The message is clear – as property owners and interested stakeholders, we must work to address increasing runoff into the lake to improve oxygen levels, avoid algal blooms and excessive plant growth, and retain a healthy habitat for fish, loons, and other wildlife.

The Lake

Trophic state indicators (total phosphorus, chlorophyll-a, and water clarity) showed that water quality in Watchic Lake remains overall very good.

However, low oxygen (< 5 ppm) in the summer months continues to make the bottom waters of the lake unsuitable habitat for aquatic life that have historically been an important natural and recreational asset to the lake (e.g., smelt). This oxygen depletion is caused by the decomposition of organic matter (i.e., dead algae and plant matter) that has settled on the lake bottom. While it is difficult to remedy what has already been done, the best way to combat future worsening of oxygen depletion in Watchic Lake is to limit the amount of nutrient input to the lake and streams.

pH in the lake is within the acceptable range for aquatic life, but low alkalinity is classified as highly sensitive, meaning that the lake is not well-buffered against environmental factors that may cause significant changes in pH.

The Tributaries – Page (northern end) and Paine (southern end) Brooks

Both streams exhibited low fecal indicator bacteria (E. coli) counts.

Nutrients (nitrogen and/or phosphorus) were elevated in both streams, indicating human pollution from septic systems, fertilizers, surface runoff, etc. Both streams experienced low oxygen and low pH, which can negatively impact the growth and reproductive health of aquatic life. Low oxygen (particularly in Page Brook) and low pH can be the result of natural or human sources, but are likely from human sources considering the elevated nutrient levels measured in the streams.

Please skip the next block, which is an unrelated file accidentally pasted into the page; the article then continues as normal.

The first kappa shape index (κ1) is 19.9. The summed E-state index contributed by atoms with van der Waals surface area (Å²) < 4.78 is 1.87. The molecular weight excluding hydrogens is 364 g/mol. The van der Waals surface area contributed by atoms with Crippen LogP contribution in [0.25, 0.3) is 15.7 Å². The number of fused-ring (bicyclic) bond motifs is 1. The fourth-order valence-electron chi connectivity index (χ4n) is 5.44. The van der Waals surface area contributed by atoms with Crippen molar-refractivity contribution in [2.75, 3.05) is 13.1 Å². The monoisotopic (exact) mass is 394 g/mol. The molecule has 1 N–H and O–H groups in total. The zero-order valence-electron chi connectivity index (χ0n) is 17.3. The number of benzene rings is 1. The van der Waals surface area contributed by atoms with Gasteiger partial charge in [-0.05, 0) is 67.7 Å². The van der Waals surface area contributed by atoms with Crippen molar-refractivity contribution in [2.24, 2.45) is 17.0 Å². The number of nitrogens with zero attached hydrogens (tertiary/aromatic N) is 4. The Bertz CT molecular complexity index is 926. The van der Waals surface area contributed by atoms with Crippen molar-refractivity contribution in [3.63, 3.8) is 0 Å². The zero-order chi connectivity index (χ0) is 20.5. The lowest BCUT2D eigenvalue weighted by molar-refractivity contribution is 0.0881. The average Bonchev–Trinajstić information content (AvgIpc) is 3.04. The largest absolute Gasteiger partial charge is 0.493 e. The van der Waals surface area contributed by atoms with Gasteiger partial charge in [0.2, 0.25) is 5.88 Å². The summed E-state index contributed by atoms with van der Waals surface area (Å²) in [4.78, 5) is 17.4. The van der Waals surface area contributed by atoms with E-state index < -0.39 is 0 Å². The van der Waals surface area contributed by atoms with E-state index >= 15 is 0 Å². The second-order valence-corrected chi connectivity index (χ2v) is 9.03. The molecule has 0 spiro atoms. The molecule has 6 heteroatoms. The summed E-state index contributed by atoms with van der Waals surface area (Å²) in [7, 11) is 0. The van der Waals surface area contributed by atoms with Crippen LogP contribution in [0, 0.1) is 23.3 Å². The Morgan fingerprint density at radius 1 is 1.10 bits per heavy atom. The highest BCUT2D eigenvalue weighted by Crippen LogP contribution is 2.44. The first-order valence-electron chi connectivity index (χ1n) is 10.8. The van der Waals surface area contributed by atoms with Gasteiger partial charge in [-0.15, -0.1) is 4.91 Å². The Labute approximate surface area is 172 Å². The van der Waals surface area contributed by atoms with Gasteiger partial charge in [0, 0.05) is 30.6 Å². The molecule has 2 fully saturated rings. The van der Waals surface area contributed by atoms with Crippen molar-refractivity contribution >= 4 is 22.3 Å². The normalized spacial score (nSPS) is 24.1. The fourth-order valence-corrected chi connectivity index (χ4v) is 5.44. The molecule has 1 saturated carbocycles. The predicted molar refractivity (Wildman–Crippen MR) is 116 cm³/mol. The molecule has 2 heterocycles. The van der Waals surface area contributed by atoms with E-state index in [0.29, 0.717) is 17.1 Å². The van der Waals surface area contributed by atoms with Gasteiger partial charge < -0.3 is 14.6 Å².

We thank all our members, sponsors, and especially the Town of Standish, for supporting this study.

Use the Contact Us page should you have questions.

2017 Water Quality Report Available

We have completed our 2017 water quality report for Watchic Lake. The data used in this report comes from readings done by FB Environmental and WLA volunteers. All data has been certified and has been submitted to Maine VLMP. This report includes the same rich set of testing we did in 2016. The report includes a very useful glossary of terms and some great educational material.

In summary, the report states that while water quality is good today, Watchic Lake remains at long term risk due the increasing human activities around the lake which can increase the amount and transport of harmful pollutants and foreign materials into the lake and its streams. Catastrophic events such as mega-storms put roads, drainages, and septic systems at risk of introducing toxic runoff.

The message is clear – as property owners and interested stakeholders, we must work to address increasing runoff into the lake to improve oxygen levels, avoid algal blooms and excessive plant growth, and retain a healthy habitat for fish, loons, and other wildlife.

The Lake

Watchic Lake 2017 Water Quality Report ChartTrophic state indicators (total phosphorus, chlorophyll-a, and water clarity) showed that water quality in Watchic Lake is overall very good.

However, low oxygen (< 5 ppm) in the summer months is making 14-32% of lake volume a less suitable habitat for aquatic life that have historically been an important asset to the lake (e.g., smelt). This oxygen depletion is caused by the decomposition of organic matter (i.e., dead algae and plant matter) that has settled on the lake bottom. Low oxygen can cause a chemical reaction that releases phosphorus back into the water column to fuel more algae growth (thus generating a positive feedback to eutrophication). The best way to combat future worsening of oxygen depletion in Watchic Lake is to limit the amount of runoff into the lake and streams.

The Tributaries – Page (northern end) and Paine (southern end) Brooks

Nutrients (nitrogen and/or phosphorus) were elevated in both streams, indicating human pollution from septic systems, fertilizers, surface runoff, etc. Paine Brook showed higher nitrogen, while Page Brook showed higher phosphorus. Consistent with these elevated levels, both streams experienced low oxygen and low pH.  Although Paine Brook had higher average fecal indicator bacteria (E. coli) counts than Page Brook, both streams exhibited low readings overall. An analysis of land use may help determine differences in nutrient sources draining into each stream.

As property owners and interested stakeholders, we must continue to work to address these risks, in order to avoid algal blooms, low oxygen levels, excessive plant growth, and uncontrolled shoreline erosion.

We thank all our members, sponsors, and especially the Town of Standish, for supporting this study.

Please read the full report here and use the Contact Us page should you have questions.

Earlier Water Quality Reports